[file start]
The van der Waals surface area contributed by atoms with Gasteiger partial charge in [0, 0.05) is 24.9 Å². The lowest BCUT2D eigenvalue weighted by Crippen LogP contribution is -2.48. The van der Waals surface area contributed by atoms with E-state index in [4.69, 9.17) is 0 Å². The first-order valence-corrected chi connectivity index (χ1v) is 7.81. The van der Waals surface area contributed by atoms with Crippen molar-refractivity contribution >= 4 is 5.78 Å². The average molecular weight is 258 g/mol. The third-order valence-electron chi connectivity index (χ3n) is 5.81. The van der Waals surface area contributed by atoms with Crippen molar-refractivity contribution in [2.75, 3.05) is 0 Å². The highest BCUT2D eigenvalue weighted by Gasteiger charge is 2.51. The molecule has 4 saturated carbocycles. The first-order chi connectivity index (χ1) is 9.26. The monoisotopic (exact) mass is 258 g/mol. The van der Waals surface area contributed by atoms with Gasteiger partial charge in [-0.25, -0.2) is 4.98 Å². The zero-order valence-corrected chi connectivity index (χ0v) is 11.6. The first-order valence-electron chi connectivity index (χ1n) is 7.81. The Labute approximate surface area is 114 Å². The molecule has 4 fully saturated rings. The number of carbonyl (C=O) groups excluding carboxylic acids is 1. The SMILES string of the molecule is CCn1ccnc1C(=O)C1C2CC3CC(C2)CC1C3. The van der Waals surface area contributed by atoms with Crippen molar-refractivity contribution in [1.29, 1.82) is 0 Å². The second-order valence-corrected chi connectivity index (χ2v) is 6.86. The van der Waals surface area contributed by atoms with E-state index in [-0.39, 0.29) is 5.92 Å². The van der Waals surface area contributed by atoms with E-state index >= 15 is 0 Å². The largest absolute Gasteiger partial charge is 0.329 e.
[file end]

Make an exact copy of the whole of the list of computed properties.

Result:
The van der Waals surface area contributed by atoms with Gasteiger partial charge in [0, 0.05) is 24.9 Å². The lowest BCUT2D eigenvalue weighted by Crippen LogP contribution is -2.48. The van der Waals surface area contributed by atoms with E-state index in [4.69, 9.17) is 0 Å². The first-order valence-corrected chi connectivity index (χ1v) is 7.81. The van der Waals surface area contributed by atoms with Crippen molar-refractivity contribution >= 4 is 5.78 Å². The average molecular weight is 258 g/mol. The third-order valence-electron chi connectivity index (χ3n) is 5.81. The van der Waals surface area contributed by atoms with Crippen molar-refractivity contribution in [2.75, 3.05) is 0 Å². The highest BCUT2D eigenvalue weighted by Gasteiger charge is 2.51. The molecule has 4 saturated carbocycles. The first-order chi connectivity index (χ1) is 9.26. The monoisotopic (exact) mass is 258 g/mol. The van der Waals surface area contributed by atoms with Gasteiger partial charge in [-0.25, -0.2) is 4.98 Å². The zero-order valence-corrected chi connectivity index (χ0v) is 11.6. The first-order valence-electron chi connectivity index (χ1n) is 7.81. The Labute approximate surface area is 114 Å². The molecule has 4 fully saturated rings. The number of carbonyl (C=O) groups excluding carboxylic acids is 1. The SMILES string of the molecule is CCn1ccnc1C(=O)C1C2CC3CC(C2)CC1C3. The van der Waals surface area contributed by atoms with Crippen molar-refractivity contribution in [1.29, 1.82) is 0 Å². The second-order valence-corrected chi connectivity index (χ2v) is 6.86. The van der Waals surface area contributed by atoms with E-state index in [-0.39, 0.29) is 5.92 Å². The van der Waals surface area contributed by atoms with E-state index >= 15 is 0 Å². The largest absolute Gasteiger partial charge is 0.329 e.